Last week, the FAA moved forward with rulemaking on expanded drone operations with the release of several key documents: (1) a Draft Notice of Proposed Rulemaking (NPRM) for Operation of Small Unmanned Aircraft Systems over People, (2) a Draft Advanced Notice of Proposed Rulemaking (ANPRM) for Safe and Secure Operations of Small Unmanned Aircraft Systems, and (3) the announcement of the Unmanned Traffic Management (UTM) Pilot Program. This alert, the second of two, addresses the Draft ANPRM for safety and security and the UTM Pilot Program. The first alert, which addressed the Draft NPRM, can be found here. Manufacturers of all small drones would be well-advised to review the questions and track industry comments regarding these proposed rules.


The FAA is contemplating additional rulemaking to address safety and security concerns associated with small drone integration. Feedback from industry in response to the ANPRM will help the FAA determine the extent of future operational limitations under the Small UAS Rule. The Draft indicates that the ANPRM will seek comment on:

  • Requirements for stand-off distances (the space between a drone and the nearest person or object).
  • The utility of applying performance limitations to address safety and security concerns.
  • Categories of operations that should be subject to UTM requirements.
  • Additional restrictions on hazardous payloads.
  • System design requirements for complex operations outside the scope of the NPRM for operations over people.

The ANPRM is a precursor to a proposed rule. The FAA will not seek or solicit comments until the final ANPRM is published in the Federal Register. Like the Draft NPRM for operations over people, the Draft ANPRM does not address recreational operations of small drones. Accordingly, manufacturers of all small drones would be well-advised to review the questions and track industry comments as it may affect them. Many questions in the ANPRM address system design, so industry responses will likely influence future manufacturing rulemaking. Commercial pilots would also do well to review the Draft ANPRM carefully, as it addresses performance limitations that may affect commercial operations.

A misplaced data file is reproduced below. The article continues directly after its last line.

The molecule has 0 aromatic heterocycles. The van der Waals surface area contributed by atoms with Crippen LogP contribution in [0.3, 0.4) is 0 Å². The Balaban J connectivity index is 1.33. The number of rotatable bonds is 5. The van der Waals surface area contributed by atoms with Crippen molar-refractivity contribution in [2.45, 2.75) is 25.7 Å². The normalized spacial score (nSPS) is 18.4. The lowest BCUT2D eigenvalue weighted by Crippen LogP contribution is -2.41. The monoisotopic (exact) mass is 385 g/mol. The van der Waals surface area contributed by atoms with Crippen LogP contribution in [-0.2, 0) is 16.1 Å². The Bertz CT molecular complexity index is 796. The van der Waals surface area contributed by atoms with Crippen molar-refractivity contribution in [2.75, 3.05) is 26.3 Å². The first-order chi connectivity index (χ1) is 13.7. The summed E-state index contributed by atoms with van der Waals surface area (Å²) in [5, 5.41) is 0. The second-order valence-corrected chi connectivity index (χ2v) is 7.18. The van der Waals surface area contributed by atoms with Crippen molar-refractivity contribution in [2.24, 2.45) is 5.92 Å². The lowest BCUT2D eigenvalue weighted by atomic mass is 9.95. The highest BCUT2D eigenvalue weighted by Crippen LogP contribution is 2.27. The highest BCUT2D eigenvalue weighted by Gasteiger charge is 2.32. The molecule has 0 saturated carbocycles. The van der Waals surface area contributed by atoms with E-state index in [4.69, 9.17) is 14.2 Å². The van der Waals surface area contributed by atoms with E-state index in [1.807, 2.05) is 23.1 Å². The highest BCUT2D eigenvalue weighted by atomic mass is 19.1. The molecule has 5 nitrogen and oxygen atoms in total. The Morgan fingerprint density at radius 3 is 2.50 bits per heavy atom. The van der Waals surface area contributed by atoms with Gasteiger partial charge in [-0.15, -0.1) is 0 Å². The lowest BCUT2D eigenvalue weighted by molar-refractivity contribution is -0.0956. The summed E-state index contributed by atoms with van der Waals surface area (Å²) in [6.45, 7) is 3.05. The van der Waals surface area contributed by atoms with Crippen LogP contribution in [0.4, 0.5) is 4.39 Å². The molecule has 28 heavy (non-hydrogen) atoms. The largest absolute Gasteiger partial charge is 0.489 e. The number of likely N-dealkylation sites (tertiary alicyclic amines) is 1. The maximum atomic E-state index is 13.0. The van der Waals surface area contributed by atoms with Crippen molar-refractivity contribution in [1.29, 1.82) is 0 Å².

UTM Pilot Program

Despite receiving less media attention than the draft rules, the UTM Pilot Program (the Program) is an important piece of the FAA’s announcement.

The Program, which will run through September 2019, will develop and demonstrate an air traffic management system, similar to Air Traffic Control, for low-altitude unmanned operations. It will provide the FAA with crucial data for future UTM rulemaking. Through a competitive RFP process, the FAA selected three UAS test sites to assist the Agency in its effort to demonstrate a UTM system capable of safely integrating drones into the National Airspace System. The three selected sites are Nevada UAS Test Site Smart Silver State (Nevada), Northern Plains Unmanned Aircraft Systems Test Site (North Dakota), and Virginia Tech Mid-Atlantic Aviation Partnership (Virginia). Each site built a team of drone industry partners to participate in the demonstrations. Although the FAA has awarded agreements to three sites, the FAA Reauthorization Act of 2018 contemplates UTM testing at additional sites, indicating that drone industry stakeholders who are not on a selected team may still have the opportunity to participate in UTM development.


The full texts of the Draft NPRM and Draft ANPRM can be found here.